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The Mammoth Book of Apocalyptic SF (Mammoth…

The Mammoth Book of Apocalyptic SF (Mammoth Books) (original 2010; edition 2010)

by Mike Ashley

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Title:The Mammoth Book of Apocalyptic SF (Mammoth Books)
Authors:Mike Ashley
Info:Robinson (2010), Kindle Edition, 516 pages
Collections:Your library, Fiction, Kindle
Tags:Erzählunge, SF, Apokalypse

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The Mammoth Book of Apocalyptic SF by Mike Ashley (2010)



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This is a collection of science fiction short stories linked by a common theme - how will civilisation, humanity, the Earth end? There are 24 stories, only 9 written before the year 2000 and 4 of those written before 1990. Perhaps the apocalypse is more popular nowadays. There is a good mix of authors, both familiar and new to me.

That there will be an end is inevitable, whether it is the ever-looming personal end of death, the end of our particular civilisation, the end perhaps through evolution of the human race and ultimately the end of our environment with the death of the Sun and the ultimate end of the Universe. The interest is in the different approaches to these events. In this collection I detect two distinct strands of thought.

Firstly, that the end is a good thing and a welcome relief. The most prominent idea here is that we are all so jolly beastly that our ending is a good thing for all concerned. A lesser thread through this collection is that we become debased as a penance for past sins - hubris, arrogance, ignorance - and continue as a race, but with all our best times and greatest achievements in the past.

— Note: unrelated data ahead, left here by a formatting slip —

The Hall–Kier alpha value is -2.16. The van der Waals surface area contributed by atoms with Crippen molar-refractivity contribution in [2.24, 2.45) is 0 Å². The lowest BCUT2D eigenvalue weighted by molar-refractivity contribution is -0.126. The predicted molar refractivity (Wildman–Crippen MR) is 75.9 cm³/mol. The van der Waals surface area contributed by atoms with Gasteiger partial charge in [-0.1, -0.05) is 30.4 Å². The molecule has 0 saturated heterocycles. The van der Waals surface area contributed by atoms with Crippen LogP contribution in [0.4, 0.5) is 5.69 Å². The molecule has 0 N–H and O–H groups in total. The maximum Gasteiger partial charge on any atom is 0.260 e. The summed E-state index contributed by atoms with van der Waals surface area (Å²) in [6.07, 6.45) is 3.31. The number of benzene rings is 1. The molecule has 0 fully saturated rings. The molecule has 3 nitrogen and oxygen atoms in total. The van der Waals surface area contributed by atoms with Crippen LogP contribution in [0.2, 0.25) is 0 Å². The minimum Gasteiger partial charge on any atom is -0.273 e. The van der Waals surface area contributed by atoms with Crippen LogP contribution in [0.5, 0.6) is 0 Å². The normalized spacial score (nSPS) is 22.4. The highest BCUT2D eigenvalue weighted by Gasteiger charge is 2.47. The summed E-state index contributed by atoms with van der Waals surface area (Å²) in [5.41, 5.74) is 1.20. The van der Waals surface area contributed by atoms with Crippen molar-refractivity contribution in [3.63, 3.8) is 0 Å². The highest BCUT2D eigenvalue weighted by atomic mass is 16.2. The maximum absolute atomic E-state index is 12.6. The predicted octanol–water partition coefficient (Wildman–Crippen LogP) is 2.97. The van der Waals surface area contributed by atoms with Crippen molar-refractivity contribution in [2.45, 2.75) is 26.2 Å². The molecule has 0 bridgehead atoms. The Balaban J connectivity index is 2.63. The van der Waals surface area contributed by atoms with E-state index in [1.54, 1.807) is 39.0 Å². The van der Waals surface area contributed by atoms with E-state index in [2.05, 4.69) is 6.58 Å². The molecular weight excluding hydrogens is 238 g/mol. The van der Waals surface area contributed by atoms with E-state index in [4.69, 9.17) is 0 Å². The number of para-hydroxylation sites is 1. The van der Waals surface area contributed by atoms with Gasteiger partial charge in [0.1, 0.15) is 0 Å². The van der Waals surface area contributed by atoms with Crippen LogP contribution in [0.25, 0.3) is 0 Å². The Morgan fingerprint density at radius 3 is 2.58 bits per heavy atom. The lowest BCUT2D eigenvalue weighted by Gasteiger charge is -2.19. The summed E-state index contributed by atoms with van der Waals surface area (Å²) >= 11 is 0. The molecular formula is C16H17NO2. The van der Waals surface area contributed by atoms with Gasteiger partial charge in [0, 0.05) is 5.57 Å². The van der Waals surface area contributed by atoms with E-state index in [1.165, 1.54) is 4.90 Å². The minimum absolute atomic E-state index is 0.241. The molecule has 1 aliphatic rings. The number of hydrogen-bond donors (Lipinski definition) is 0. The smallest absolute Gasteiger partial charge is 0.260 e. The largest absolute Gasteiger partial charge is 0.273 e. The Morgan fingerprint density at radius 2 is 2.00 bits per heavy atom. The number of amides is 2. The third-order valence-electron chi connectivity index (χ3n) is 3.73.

Secondly, there is a group of stories here that give a sense of hope through continuity. Yes, people will die and civilisations will rise and fall, but the essence of the Universe will continue, enriched, perhaps, by our particular contribution to it. Evolution may alter the balance of life and geologic time may alter the very ground we walk on, but something remains and carries on.

My favourite story? ‘Guardians of the Phoenix’ by Eric Brown. ( )
  pierthinker | Feb 6, 2017 |
Most of the stories were interesting with a few memorable ones and one or two that I just skipped, overall good enough to buy another one in this series. ( )
  Guide2 | Jul 15, 2015 |
I was hoping for survival stories against the odds, society breakdown, firearms, ravaging gangs and smoke on the horizon, instead I got a lot of mediocre science fiction. This is not post apocolyptic SF but rather SF that has "apocalypse " in the title only. Some of these stories are readable, but the majority are not. Avoid. ( )
  aadyer | Mar 27, 2012 |
The Mammoth Book of the End of the World is an anthology compiled by Mike Ashley. All in all, it is a good collection of stories. My favorites:

* The Clockwork Atom Bomb by Dominic Green: In the near future where the world is falling apart, an inspector checks on some hot bombs in a suburb in Africa.
* Bloodletting by Kate Wilhelm: Very chilling story about a woman whose husband is responsible for creating a deadly plague.
* When Sysadmins Ruled the World by Cory Doctorow: Good, fun story about network administrators who survive a plague because they are in the controlled environment of server rooms.
* Fermi and Frost by Frederick Pohl. A scientist and a boy survive a nuclear winter in Iceland, one of the only places on earth prepared for dealing with cold.